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ABSTRACT: Distal middle cerebral artery (MCA) aneurysms frequently have nonsaccular morphology that necessitates trapping and bypass. Bypasses can be difficult because efferent arteries lie deep in the opercular cleft and may not be easily identifiable. We introduce the "flash fluorescence" technique, which uses videoangiography with indocyanine green (ICG) dye to identify an appropriate recipient artery on the cortical surface for the bypass, enabling a more superficial and easier anastomosis. Flash fluorescence requires 3 steps: (1) temporary clip occlusion of the involved afferent artery; (2) videoangiography demonstrating fluorescence in uninvolved arteries on the cortical surface; and (3) removal of the temporary clip with flash fluorescence in the involved efferent arteries on the cortical surface, thereby identifying a recipient. Alternatively, temporary clips can occlude uninvolved arteries, and videoangiography will demonstrate initial fluorescence in efferent arteries during temporary occlusion and flash fluorescence in uninvolved arteries during reperfusion. From a consecutive series of 604 MCA aneurysms treated microsurgically, 22 (3.6%) were distal aneurysms and 11 required a bypass. The flash fluorescence technique was used in 3 patients to select the recipient artery for 2 superficial temporal artery-to-MCA bypasses and 1 MCA-MCA bypass. The correct recipient was selected in all cases. The flash fluorescence technique provides quick, reliable localization of an appropriate recipient artery for bypass when revascularization is needed for a distal MCA aneurysm. This technique eliminates the need for extensive dissection of the efferent artery and enables a superficial recipient site that makes the anastomosis safer, faster, and less demanding.Neurosurgery 08/2011; 70(2 Suppl Operative):209-20. DOI:10.1227/NEU.0b013e31823158f3 · 3.03 Impact Factor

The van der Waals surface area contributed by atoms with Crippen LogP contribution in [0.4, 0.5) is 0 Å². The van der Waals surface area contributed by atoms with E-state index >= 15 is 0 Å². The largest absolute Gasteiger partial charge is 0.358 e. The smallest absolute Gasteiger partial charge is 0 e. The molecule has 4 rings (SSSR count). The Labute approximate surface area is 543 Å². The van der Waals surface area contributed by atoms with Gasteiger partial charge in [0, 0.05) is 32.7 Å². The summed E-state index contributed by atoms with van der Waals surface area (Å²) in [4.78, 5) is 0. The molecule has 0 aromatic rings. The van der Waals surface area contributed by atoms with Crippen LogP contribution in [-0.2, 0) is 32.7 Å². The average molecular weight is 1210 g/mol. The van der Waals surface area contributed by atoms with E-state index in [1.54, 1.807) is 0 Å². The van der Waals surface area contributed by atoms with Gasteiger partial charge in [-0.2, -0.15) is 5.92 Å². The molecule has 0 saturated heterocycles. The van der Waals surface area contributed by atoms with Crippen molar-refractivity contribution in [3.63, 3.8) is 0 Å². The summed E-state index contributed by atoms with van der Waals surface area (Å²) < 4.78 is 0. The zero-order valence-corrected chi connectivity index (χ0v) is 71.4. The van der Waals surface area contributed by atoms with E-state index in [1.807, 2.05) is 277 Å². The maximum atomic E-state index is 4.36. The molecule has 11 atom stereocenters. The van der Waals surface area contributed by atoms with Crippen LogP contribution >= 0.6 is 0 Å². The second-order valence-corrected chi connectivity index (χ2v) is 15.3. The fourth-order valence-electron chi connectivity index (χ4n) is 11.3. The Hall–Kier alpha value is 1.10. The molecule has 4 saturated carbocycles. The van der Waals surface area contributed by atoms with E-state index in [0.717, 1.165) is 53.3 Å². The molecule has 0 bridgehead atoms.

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ABSTRACT: Based on a cohort of patients treated on distal middle cerebral artery (MCA) aneurysm by microsurgical approach, the objectives were to assess the following: the postoperative functional outcome, study the causes of early neurological deterioration and to determine the predictive factors of favourable outcome. From a neurovascular prospective database, this retrospective longitudinal study included all the patients treated for cerebral aneurysm located on the distal segment of the MCA over two decades (January 1990-December 2011). The patients were all treated by microsurgical clipping exclusion. Any aneurysm was associated to infectious angiopathy. Data were retrieved from the patient's medical charts. The outcome was analysed twice: during the immediate postoperative period and at 6months according to the modified Rankin scale. The relative risk was estimated for each variable and the prognostic factors were assessed using a multivariate logistic regression model (P<0.05). Twenty-eight patients, mean age 40±13.3years (median: 43 years; range 6-70 years) were divided into the ruptured group (n=20) and unruptured group (n=8). In the ruptured group, the initial clinical status was good (WFNS I-III) in 12 patients (60%) and poor in eight (40%) with an intracerebral haematoma (ICH) in 11 (55%). For both groups, the aneurysm location on the distal MCA decreased at a rate from 64.8% of the insular segment to 25% of the opercular then 10.7% to the cortical. During the hospital stay, neurological deterioration occurred in 16 patients (57.2%). The diagnosed causes were cerebral ischaemia in 10 (35.6%), initial ICH in three (10.7%), hydrocephalus in two (7.1%) and epilepsy in one (7.1%). At 6months, a favourable outcome (mRS 0-2) was observed in 19 patients (68.1%), a definitive morbidity in seven (24.9%) and death in two (7.2%). Based on the prognostic factors, only the absence of immediate postoperative neurological deterioration was identified as significant for a favourable outcome. These rare cerebral aneurysms resulted in a high proportion of poor initial status related to a frequent ICH. Cerebral ischaemia was a major cause of the immediate neurological deterioration and the absence of immediate neurological deterioration was the single identified prognostic factor.Neurochirurgie 06/2013; DOI:10.1016/j.neuchi.2013.04.007 · 0.47 Impact Factor